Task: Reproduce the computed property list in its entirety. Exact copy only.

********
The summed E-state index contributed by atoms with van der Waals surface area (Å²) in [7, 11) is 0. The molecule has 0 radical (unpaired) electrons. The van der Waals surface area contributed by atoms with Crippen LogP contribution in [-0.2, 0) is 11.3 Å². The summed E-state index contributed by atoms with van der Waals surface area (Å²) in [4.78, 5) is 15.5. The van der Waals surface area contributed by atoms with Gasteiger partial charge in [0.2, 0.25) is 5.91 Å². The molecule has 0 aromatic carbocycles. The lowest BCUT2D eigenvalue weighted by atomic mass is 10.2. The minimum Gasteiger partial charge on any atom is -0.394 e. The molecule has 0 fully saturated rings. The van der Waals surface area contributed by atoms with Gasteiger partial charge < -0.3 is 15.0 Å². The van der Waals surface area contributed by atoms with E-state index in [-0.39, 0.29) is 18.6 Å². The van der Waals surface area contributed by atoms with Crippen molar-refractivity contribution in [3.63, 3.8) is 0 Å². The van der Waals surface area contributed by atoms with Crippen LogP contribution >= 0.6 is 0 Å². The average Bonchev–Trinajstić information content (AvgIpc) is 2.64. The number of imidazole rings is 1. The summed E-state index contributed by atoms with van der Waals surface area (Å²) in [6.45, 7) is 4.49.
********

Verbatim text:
The summed E-state index contributed by atoms with van der Waals surface area (Å²) in [7, 11) is 0. The molecule has 0 radical (unpaired) electrons. The van der Waals surface area contributed by atoms with Crippen LogP contribution in [-0.2, 0) is 11.3 Å². The summed E-state index contributed by atoms with van der Waals surface area (Å²) in [4.78, 5) is 15.5. The van der Waals surface area contributed by atoms with Gasteiger partial charge in [0.2, 0.25) is 5.91 Å². The molecule has 0 aromatic carbocycles. The lowest BCUT2D eigenvalue weighted by atomic mass is 10.2. The minimum Gasteiger partial charge on any atom is -0.394 e. The molecule has 0 fully saturated rings. The van der Waals surface area contributed by atoms with Gasteiger partial charge < -0.3 is 15.0 Å². The van der Waals surface area contributed by atoms with E-state index in [-0.39, 0.29) is 18.6 Å². The van der Waals surface area contributed by atoms with Crippen molar-refractivity contribution in [3.63, 3.8) is 0 Å². The van der Waals surface area contributed by atoms with Crippen LogP contribution >= 0.6 is 0 Å². The average Bonchev–Trinajstić information content (AvgIpc) is 2.64. The number of imidazole rings is 1. The summed E-state index contributed by atoms with van der Waals surface area (Å²) in [6.45, 7) is 4.49.